Story 2 of 3: The Mother

Refugees In Their Own Country

Most people uprooted by war haven’t crossed international borders to reach safety.

They fled for their lives, but they don't count as refugees.

They are the displaced. And all they want is to go home.

Officially, they’re known as “internally displaced people,” or IDPs, and there are 40 million of them across the globe – outnumbering refugees by more than 2 to 1. They have fled within their own countries – mostly in the Middle East and Africa, but also in Latin America and Europe.

They rarely demand the world’s attention. The international system isn’t responsible for their well-being; their own governments are.

In Georgia, a country of 4 million, roughly 1 in 20 people has been internally displaced by war in the past three decades. The government has done its best to accommodate them.

In the past 25 years, Georgia’s breakaway regions – Abkhazia and South Ossetia – saw two separate wars, with neighboring Russia backing the separatists. Tens of thousands were uprooted. Many remain displaced.

But many are traumatized. And stuck. Most have been waiting, hoping against hope for decades, to go back home.

Here are three of their stories.

The Mother

Ana Sabashvili

“We're not really settled here. It’s like when the chicken is sitting on her eggs. When they have lice, they don't sit fully on the egg. They sit a little up. And that’s how I feel — like I’m sitting up. I have a feeling that I have to go somewhere.”

The first thing that hit Ana Sabashvili when she arrived in Berbuki was the sound — or rather, the lack of it.

“It was completely silent,” she says. “There wasn’t a single bird calling.”

The settlement at Berbuki was built by the Georgian government to house IDPs. When Sabashvili and her family first arrived, she worried that her young son would get lost amid the identical homes.

There were no trees or plants or animals. Just 134 identical yellow cottages in the middle of what had been a field. One of them would be her new home.

“We didn't believe we could start a new life here,” Sabashvili says.

That was eight years ago. Now Sabashvili, 50, shakes her head thinking about how quickly her life changed.

“I feel like I dreamed it,” she says.

In the summer of 2008, Sabashvili had been planning a memorial celebration for her mother-in-law, who had died the year before, and setting up a new bed in her house. She lived in Kurta, an ethnically Georgian village in South Ossetia, a small, mountainous region in north-central Georgia. She was married and busy raising her 4-year-old son, Giorgi, after becoming a mother at age 38.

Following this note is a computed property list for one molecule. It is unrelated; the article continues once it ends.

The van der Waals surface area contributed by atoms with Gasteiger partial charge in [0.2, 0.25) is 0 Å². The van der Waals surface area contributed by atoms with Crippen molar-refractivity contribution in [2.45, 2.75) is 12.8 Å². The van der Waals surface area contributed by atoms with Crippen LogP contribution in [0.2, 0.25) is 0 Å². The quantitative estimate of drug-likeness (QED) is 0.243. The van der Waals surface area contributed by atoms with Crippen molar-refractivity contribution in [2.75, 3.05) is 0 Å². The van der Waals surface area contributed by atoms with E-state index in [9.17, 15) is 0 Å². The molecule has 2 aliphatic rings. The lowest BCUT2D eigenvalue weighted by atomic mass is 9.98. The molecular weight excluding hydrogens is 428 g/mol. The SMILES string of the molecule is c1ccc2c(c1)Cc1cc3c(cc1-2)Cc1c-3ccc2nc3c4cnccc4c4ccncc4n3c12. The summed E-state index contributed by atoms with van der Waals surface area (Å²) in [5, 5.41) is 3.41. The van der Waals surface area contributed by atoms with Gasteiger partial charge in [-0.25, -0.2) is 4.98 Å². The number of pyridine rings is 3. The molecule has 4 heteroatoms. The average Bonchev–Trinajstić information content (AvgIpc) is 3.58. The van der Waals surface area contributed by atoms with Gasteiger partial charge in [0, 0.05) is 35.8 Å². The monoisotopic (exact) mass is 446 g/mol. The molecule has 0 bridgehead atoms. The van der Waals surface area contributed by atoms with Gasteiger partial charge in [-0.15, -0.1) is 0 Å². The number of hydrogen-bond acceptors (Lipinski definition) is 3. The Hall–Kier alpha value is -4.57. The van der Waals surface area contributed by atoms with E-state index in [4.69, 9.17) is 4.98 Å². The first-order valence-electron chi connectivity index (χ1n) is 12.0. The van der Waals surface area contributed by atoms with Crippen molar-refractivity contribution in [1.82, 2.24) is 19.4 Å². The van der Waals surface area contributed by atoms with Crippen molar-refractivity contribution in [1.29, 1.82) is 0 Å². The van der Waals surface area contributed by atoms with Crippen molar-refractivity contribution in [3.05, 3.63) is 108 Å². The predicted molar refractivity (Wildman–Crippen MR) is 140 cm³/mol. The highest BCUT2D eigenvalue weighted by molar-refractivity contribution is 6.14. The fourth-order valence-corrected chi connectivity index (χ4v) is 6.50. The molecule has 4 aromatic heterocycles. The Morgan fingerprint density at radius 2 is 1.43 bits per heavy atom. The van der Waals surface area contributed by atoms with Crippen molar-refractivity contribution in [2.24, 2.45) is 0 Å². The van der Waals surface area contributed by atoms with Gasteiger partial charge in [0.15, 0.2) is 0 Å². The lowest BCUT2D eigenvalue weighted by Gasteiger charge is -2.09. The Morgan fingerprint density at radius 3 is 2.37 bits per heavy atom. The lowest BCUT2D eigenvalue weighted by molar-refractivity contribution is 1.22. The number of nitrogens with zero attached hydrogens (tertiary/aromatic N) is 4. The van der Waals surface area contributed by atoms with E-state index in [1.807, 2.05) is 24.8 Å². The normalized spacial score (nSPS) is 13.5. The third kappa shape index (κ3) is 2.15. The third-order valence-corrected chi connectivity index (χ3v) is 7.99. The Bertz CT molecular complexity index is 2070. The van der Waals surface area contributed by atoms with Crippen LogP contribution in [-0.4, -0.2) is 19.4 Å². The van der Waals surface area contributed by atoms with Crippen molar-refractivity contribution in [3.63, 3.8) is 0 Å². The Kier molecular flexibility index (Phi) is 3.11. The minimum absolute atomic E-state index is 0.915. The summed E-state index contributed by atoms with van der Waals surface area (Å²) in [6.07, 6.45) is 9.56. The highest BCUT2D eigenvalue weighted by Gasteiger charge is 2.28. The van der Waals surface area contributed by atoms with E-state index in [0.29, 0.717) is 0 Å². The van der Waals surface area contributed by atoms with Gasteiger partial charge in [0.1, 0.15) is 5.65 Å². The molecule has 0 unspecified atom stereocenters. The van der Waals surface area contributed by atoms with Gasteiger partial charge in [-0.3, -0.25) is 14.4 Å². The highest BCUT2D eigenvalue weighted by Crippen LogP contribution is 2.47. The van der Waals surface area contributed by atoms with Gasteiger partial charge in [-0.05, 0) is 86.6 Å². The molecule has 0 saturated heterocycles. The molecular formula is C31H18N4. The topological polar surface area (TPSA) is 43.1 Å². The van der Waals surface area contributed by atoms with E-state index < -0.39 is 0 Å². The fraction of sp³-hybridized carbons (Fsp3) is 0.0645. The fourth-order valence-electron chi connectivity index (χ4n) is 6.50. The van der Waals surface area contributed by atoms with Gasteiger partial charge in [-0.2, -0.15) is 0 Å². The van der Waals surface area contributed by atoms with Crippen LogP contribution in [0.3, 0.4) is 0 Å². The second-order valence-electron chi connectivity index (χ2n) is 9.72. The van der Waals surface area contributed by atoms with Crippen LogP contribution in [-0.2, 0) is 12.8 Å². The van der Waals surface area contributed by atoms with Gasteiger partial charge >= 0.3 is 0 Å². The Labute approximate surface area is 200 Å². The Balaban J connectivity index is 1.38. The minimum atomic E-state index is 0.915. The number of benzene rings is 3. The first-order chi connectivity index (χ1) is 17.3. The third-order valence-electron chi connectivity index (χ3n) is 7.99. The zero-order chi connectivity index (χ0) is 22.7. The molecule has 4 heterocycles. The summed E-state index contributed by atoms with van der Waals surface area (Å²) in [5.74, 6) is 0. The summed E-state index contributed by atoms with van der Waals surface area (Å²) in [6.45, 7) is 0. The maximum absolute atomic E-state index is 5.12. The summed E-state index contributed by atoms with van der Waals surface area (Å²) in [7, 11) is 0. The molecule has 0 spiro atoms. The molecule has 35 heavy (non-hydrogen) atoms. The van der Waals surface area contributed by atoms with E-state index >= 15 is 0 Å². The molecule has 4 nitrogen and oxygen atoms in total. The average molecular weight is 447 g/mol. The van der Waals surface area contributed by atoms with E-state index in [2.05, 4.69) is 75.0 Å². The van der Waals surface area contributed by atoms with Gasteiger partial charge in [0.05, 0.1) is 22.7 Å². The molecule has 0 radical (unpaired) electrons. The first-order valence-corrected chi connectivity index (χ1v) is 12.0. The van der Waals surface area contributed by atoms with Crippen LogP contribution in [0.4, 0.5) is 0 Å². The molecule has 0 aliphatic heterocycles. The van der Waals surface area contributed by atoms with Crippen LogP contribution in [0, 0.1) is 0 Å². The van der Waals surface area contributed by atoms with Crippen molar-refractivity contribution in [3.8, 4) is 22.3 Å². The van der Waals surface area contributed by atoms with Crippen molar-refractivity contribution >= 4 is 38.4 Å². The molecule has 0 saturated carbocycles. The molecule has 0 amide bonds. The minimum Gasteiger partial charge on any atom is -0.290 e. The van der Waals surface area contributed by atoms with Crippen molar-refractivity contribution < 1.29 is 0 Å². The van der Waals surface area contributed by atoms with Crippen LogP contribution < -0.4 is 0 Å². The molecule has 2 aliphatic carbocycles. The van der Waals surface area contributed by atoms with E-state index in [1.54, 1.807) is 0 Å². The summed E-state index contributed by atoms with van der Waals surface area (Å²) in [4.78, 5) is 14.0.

Reports on TV warned that tensions were rising in South Ossetia, but Sabashvili, whose ruddy cheeks attest to a life spent outdoors, wasn’t worried. In more than 20 years of on-and-off ethnic conflict between Ossetians and Georgians, she knew tensions were always rising and falling. Anyway, she had her hands full with her boy, who had frequent health problems.

Nugzar Maisuradze, Sabashvili's husband, embraces Giorgi, the couple's only child.

It was a Friday, Aug. 8, when war broke out between Georgia and Russia over South Ossetia. Sabashvili’s husband, Nugzar Maisuradze, rushed into the house. "Quickly, quickly, we have to pack and go!” he said. The Georgian government had launched an assault on the city of Tskhinvali, 5 miles away and the de facto capital for the separatist government of South Ossetia. Kurta, as a Georgian town, would almost certainly be a target for Russian-backed Ossetian militias responding to the attack. So they fled — first to Gori, a city an hour’s drive south, then even farther, to Tbilisi, the capital of Georgia.

“We didn't bring anything because my husband thought we would be able to go back the next day,” she says. But “I had this feeling this was the last time we would be there.”

Ana Sabashvili fled with her husband and young son after fighting erupted in nearby Tskhinvali. They went first to the capital, Tbilisi, and from there, moved to Berbuki, a settlement some 20 miles from Tskhinvali.

In Tbilisi, the family found shelter in a building that formerly housed the Ministry of the Interior. Its drab offices and meeting rooms had been converted into temporary housing for the displaced. It was there that Sabashvili learned Kurta, her village, had been burned. Her house, the product of a lifetime of work, was gone.

She was inconsolable. As she tells it, she cried so much for so many days that Giorgi tried to comfort her by saying he would build a metro like the one in Tbilisi, so they could go back. But with South Ossetia fully under Russian control, going back was not an option.

Berbuki, IDP settlement

Instead, the family made its way to Berbuki, an hour’s drive west of Tbilisi and just 20 miles south of Kurta — one of more than a dozen new settlements built by the government for those who had fled the war. The fighting had lasted just five days, but the war permanently displaced 30,000 people.

International observers praised Georgia’s response. In a report, Transparency International said it was "unaware of any similar precedents by a country emerging from conflict to immediately address the shelter needs of an internally displaced population."

Still, these settlements — although a far cry from the tent cities that house displaced people in many parts of the world — hardly telegraphed a message of permanence. Nor did they resemble communities.

Although Berbuki sits further out in the countryside, many of the settlements were built alongside Georgia’s main east-west highway, a perpetual reminder to passing motorists that the country remains mired in conflict. The rows and rows of identical houses, laid out on a grid of perfectly straight dirt streets, could not help but act as a giant sign, telling anyone passing that “Hey, look, IDPs live here.”